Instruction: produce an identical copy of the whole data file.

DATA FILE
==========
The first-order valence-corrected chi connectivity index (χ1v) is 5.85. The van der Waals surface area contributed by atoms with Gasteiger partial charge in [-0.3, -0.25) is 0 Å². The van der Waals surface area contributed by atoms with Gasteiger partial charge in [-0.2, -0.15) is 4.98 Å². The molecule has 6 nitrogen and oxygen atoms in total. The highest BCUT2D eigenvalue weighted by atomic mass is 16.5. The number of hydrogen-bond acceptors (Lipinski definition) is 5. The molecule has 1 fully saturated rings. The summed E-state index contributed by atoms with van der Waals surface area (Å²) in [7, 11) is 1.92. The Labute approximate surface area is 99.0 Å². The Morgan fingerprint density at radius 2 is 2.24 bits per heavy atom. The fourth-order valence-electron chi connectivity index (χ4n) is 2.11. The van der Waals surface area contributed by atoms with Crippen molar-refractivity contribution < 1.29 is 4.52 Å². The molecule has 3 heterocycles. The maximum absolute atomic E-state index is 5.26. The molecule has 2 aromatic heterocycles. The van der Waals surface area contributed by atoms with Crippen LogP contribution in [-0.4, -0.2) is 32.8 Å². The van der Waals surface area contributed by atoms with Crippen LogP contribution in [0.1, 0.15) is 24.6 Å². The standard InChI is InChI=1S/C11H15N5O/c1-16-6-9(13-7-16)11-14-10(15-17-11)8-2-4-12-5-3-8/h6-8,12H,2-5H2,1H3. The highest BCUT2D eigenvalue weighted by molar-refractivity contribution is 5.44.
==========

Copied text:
The first-order valence-corrected chi connectivity index (χ1v) is 5.85. The van der Waals surface area contributed by atoms with Gasteiger partial charge in [-0.3, -0.25) is 0 Å². The van der Waals surface area contributed by atoms with Gasteiger partial charge in [-0.2, -0.15) is 4.98 Å². The molecule has 6 nitrogen and oxygen atoms in total. The highest BCUT2D eigenvalue weighted by atomic mass is 16.5. The number of hydrogen-bond acceptors (Lipinski definition) is 5. The molecule has 1 fully saturated rings. The summed E-state index contributed by atoms with van der Waals surface area (Å²) in [7, 11) is 1.92. The Labute approximate surface area is 99.0 Å². The Morgan fingerprint density at radius 2 is 2.24 bits per heavy atom. The fourth-order valence-electron chi connectivity index (χ4n) is 2.11. The van der Waals surface area contributed by atoms with Crippen molar-refractivity contribution < 1.29 is 4.52 Å². The molecule has 3 heterocycles. The maximum absolute atomic E-state index is 5.26. The molecule has 2 aromatic heterocycles. The van der Waals surface area contributed by atoms with Crippen LogP contribution in [-0.4, -0.2) is 32.8 Å². The van der Waals surface area contributed by atoms with Crippen LogP contribution in [0.1, 0.15) is 24.6 Å². The standard InChI is InChI=1S/C11H15N5O/c1-16-6-9(13-7-16)11-14-10(15-17-11)8-2-4-12-5-3-8/h6-8,12H,2-5H2,1H3. The highest BCUT2D eigenvalue weighted by molar-refractivity contribution is 5.44.